The roles of von Willebrand factor and factor VIII in arterial thrombosis: Studies in canine von Willebrand disease and hemophilia A

T. C. Nichols, D. A. Bellinger, R. L. Reddick, S. V. Smith, G. G. Koch, K. Davis, J. Sigman, K. M. Brinkhous, T. R. Griggs, M. S. Read

Research output: Contribution to journalArticlepeer-review

59 Scopus citations

Abstract

We have studied the roles of von Willebrand factor (vWF) and factor VIII in arterial thrombosis in four canine phenotypes: normal (n = 6), hemophilia A (n = 11), von Willebrand disease (vWD) (n = 9), and hemophilia A/vWD (n = 1). vWF activity was determined by botrocetin-induced agglutination of fixed human platelets and vWF antigen (vWF:Ag) by Laurell electroimmunoassay and crossed immunoelectrophoresis. Plasma from normal dogs and those with hemophilia A had vWF activity, vWF:Ag, and a full range of vWF:Ag multimers on gel electrophoresis equivalent to normal canine plasma pool. Platelet cytosol contents were isolated by freezing and thawing, triton X-100 solubilization, or sonication of washed platelets with and without protease inhibitors and inhibitors of platelet activation. Washed platelets were also stimulated with calcium ionophore and MgCl2. There was no measurable vWF activity or vWF:Ag in platelet lysates or releasates in any dog regardless of phenotype. All dogs were studied using a standard arterial stenosis and injury procedure to induce arterial thrombosis. Thromboses were detected by cyclic reductions in Doppler blood flow velocity. Vessels were examined by light and scanning electron microscopy. Thrombosis developed in the arteries of normal (9 of 10) and hemophilia A dogs (16 of 16) but in none of the vWD dogs (0 of 10). Infusion of canine vWF cryoprecipitate into vWD dogs markedly shortened bleeding time but did not support thrombosis as seen in dogs with vWF in the plasma and subendothelium. Thrombosis, then, fails to occur when vWF is absent from the plasma and subendothelial compartments or present only in the plasma compartment. These data are consistent with the hypothesis that vWF in the plasma and subendothelium supports thrombosis. Neither plasma FVIII nor platelet vWF is essential for thrombosis in this model.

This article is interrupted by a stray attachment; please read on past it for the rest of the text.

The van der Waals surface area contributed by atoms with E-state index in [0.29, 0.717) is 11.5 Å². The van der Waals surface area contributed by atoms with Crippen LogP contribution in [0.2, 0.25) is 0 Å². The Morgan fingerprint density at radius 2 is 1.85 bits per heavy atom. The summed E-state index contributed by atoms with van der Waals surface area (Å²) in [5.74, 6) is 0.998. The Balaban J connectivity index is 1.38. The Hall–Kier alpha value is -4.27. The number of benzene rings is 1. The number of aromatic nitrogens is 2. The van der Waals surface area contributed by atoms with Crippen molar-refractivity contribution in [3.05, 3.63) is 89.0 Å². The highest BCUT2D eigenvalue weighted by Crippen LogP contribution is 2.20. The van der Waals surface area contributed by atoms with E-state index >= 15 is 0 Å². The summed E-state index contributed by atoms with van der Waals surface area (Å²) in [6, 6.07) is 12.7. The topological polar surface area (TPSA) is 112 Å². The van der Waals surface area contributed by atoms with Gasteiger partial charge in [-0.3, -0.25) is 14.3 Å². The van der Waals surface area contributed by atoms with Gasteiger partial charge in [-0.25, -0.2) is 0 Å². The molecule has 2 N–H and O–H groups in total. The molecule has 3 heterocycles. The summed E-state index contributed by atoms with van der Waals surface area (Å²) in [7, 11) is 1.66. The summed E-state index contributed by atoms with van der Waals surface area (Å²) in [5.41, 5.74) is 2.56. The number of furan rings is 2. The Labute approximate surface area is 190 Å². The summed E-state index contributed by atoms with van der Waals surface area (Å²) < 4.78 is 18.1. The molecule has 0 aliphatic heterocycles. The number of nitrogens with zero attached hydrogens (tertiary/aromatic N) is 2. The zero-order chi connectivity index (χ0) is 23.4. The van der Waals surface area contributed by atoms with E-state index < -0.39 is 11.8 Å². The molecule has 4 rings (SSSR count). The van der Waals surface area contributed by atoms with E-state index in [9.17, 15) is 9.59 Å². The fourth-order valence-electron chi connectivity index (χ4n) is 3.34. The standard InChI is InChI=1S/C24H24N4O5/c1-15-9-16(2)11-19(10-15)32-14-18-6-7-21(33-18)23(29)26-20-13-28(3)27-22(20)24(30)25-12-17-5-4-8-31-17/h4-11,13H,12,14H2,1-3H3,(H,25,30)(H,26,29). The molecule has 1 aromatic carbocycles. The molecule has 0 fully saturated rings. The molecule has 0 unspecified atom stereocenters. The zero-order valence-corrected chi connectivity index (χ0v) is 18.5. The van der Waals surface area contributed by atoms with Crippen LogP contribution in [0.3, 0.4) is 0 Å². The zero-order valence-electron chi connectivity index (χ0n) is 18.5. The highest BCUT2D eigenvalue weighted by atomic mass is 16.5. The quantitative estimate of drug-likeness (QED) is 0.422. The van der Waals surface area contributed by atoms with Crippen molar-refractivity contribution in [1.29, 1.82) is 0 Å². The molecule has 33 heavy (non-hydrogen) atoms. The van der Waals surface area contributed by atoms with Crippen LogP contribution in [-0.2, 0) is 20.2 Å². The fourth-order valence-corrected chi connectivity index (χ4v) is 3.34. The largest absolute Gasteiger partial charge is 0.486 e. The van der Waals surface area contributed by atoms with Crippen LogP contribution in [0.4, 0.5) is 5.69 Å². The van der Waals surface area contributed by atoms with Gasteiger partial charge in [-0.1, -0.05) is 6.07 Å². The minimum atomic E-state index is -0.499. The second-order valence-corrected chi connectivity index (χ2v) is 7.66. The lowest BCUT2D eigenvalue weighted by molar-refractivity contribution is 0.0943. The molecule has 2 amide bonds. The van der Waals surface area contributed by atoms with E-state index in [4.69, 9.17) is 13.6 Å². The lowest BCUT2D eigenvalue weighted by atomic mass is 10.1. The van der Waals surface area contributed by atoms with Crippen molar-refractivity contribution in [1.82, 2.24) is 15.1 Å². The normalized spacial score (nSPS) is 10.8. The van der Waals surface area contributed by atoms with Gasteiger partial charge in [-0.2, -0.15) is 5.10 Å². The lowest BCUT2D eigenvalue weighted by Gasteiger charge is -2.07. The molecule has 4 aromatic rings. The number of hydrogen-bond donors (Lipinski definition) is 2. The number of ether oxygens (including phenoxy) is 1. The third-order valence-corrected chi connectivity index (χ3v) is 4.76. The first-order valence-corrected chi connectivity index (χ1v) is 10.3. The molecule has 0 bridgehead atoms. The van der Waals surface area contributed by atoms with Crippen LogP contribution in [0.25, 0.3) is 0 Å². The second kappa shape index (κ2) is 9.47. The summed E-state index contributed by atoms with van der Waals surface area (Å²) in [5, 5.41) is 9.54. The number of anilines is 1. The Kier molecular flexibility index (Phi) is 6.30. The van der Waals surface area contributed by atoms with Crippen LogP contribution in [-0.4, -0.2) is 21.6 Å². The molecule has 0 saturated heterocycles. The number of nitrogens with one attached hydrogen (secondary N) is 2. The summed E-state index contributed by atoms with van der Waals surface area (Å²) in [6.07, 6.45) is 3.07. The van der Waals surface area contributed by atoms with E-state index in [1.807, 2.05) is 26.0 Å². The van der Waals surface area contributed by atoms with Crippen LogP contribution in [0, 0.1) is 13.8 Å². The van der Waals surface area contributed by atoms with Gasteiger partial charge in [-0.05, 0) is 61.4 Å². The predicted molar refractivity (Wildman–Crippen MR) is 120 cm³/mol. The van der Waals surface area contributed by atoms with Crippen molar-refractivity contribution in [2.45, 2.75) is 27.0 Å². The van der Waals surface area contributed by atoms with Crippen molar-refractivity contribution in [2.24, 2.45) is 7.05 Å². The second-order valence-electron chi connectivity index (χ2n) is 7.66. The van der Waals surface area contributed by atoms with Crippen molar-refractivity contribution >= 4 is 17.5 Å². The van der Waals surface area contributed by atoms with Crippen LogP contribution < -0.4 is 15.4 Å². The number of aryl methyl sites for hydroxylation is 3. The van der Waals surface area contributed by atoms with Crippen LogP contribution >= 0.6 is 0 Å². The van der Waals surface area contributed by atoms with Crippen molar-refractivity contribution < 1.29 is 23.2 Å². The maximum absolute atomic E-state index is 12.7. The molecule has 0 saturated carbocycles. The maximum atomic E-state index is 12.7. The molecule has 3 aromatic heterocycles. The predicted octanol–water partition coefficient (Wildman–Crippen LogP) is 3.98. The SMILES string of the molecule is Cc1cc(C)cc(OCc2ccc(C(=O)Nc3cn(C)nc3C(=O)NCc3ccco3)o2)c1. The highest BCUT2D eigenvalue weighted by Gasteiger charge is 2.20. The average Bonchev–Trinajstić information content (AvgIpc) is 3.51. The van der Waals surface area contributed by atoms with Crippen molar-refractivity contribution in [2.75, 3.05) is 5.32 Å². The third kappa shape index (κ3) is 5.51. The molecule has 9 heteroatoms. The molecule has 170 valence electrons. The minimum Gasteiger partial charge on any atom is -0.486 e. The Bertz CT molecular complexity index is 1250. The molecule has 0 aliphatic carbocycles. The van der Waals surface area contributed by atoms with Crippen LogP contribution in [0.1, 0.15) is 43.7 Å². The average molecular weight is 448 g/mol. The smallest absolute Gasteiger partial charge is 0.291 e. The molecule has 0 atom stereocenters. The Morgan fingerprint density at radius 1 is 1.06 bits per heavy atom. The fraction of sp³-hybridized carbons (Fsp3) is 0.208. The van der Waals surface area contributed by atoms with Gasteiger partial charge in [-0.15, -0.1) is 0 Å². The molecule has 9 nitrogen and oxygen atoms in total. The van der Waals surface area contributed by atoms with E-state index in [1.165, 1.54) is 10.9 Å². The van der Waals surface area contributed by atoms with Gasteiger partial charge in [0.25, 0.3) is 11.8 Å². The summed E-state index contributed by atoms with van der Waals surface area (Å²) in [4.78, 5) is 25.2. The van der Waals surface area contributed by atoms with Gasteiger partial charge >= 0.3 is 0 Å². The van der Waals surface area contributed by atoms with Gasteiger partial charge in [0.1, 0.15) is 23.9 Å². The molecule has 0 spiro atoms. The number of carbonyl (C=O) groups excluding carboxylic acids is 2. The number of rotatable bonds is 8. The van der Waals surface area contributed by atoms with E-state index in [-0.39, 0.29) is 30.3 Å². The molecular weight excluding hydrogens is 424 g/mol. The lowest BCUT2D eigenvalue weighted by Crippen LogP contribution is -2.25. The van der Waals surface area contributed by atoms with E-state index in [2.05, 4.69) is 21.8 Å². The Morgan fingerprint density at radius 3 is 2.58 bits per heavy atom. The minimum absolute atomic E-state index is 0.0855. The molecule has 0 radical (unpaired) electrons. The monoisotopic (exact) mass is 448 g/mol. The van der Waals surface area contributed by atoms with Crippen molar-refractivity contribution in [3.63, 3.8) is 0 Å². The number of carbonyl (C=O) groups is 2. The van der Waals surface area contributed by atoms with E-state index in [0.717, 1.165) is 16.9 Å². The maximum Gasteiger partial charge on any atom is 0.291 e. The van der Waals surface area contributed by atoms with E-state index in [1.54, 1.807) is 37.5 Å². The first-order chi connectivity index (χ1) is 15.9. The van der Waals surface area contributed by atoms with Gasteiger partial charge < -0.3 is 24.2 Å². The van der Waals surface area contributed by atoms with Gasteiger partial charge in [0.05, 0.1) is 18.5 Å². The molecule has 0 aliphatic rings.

Original languageEnglish (US)
Pages (from-to)2644-2651
Number of pages8
JournalBlood
Volume81
Issue number10
DOIs
StatePublished - 1993
Externally publishedYes

ASJC Scopus subject areas

  • Biochemistry
  • Immunology
  • Hematology
  • Cell Biology

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